HELEC brings more than seventeen years’ experience supplying energy solutions to embrace and harness the very best in reducing carbon emissions, enhancing renewable technology and improving energy efficiency. The company has an extensive range of space heating and hot water systems suited to both domestic and commercial use – and can even design and develop a bespoke system to ensure reduced costs and greater environmental protection. In this blog, we’ll take a quick look at the history of energy efficient storage systems, sometimes better known as thermal stores.

What is thermal energy storage?

The technology behind a thermal energy store can vary wildly, but the end goal is the same – allowing excess energy to be stored safely and reserved for use at a later time. This might be hours, days or even months in the future, with the timescale varying dramatically depending on the purpose of the store and the building in which it is fitted. This tech is considered particularly useful for helping to cost-effectively balance the need for Combined Heat & Power systems, renewable Solar energy and conventional heating systems to work in harmony.

Calculating the optimal volume size of a thermal store against the specific technology being considered is essential to ensure the most effective and efficient results are achieved. If too small a store is sized then it will reach its thermal capacity too soon and cause the energy producer to shut down prematurely, or worse overheat and cause issues.

Thermal stores are generally highly insulated water tanks, which can store heat for long periods of time. They have evolved over time to suit a number of different systems, including most pertinently:

  • Solar Thermal Water Heaters

Drawing thermal heat from the solar panels, this system can heat rooms via space emitters (radiators/underfloor htg)as well as domestic hot water. It is usually designed to prioritise a solar thermal heating system to preheat domestic hot water above other sources of heat requirements due to the UK seasonal restrictions for potential solar gain being the best in the summer months.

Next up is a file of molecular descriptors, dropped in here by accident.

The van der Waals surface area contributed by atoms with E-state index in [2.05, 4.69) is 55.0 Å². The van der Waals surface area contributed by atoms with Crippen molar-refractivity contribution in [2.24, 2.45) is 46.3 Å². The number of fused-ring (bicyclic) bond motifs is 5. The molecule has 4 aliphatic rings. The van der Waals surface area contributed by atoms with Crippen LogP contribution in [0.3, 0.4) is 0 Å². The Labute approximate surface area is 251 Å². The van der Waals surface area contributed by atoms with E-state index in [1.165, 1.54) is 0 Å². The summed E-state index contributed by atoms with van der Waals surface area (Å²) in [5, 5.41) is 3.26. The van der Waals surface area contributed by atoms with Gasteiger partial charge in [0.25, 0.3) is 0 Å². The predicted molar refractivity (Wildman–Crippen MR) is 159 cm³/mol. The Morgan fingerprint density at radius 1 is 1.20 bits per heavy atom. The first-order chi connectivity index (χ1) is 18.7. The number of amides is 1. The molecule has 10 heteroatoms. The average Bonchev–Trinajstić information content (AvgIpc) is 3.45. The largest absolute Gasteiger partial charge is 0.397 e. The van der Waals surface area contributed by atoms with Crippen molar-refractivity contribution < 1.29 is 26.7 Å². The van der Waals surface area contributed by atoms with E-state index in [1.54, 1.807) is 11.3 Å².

• Combined Heat & Power (CHP) Stores

CHP units generate thermal and electrical energy from a single fuel source making them an excellent cogenerating application.
The thermal heat in the CHP engine and alternators water jacket is transferred away from the engine casing passing through a plate heat exchanger which absorbs the heat and pumps it into a connected thermal store. The heat exchanger then returns a cooler liquid back into the CHP engine circuit and the process is repeated continuously.
The hot water “flow” from the CHP is connected to the top of the store which encourages thermal stratification working from the top down ensuring the return temperature is as cold a temp as possible so the hydraulic system gets the best chance to work for as long as possible when a reduced thermal load is being used.
By using a sized thermal store with a CHP it provides a thermal stabiliser enabling the unit to operate in a regular manner thus reducing the number of stoppages

  • Wood-Fuelled Heating (Biomass)

Solid fuel wood chip and log Biomass boilers are considered to be the best renewable source of energy generation as it uses a fuel source that absorbs CO2 when a wood source is growing, then emits CO2 when burnt but can be replaced with new growth relatively quickly (compared to coal).
Biomass heating systems can generate large volumes of hot water which can be stored to provide a speedier domestic hot water-heating time when needed.

  • Solar Thermal Domestic Hot Water Heating Systems

A solar thermal system works by transferring the heated thermal liquid within the solar thermal panels on the roof arrays down into a coil within a solar rated thermal store which holds potable water (water for human consumption, bathing & washing)

This means domestic hot water is then ready for use as and when.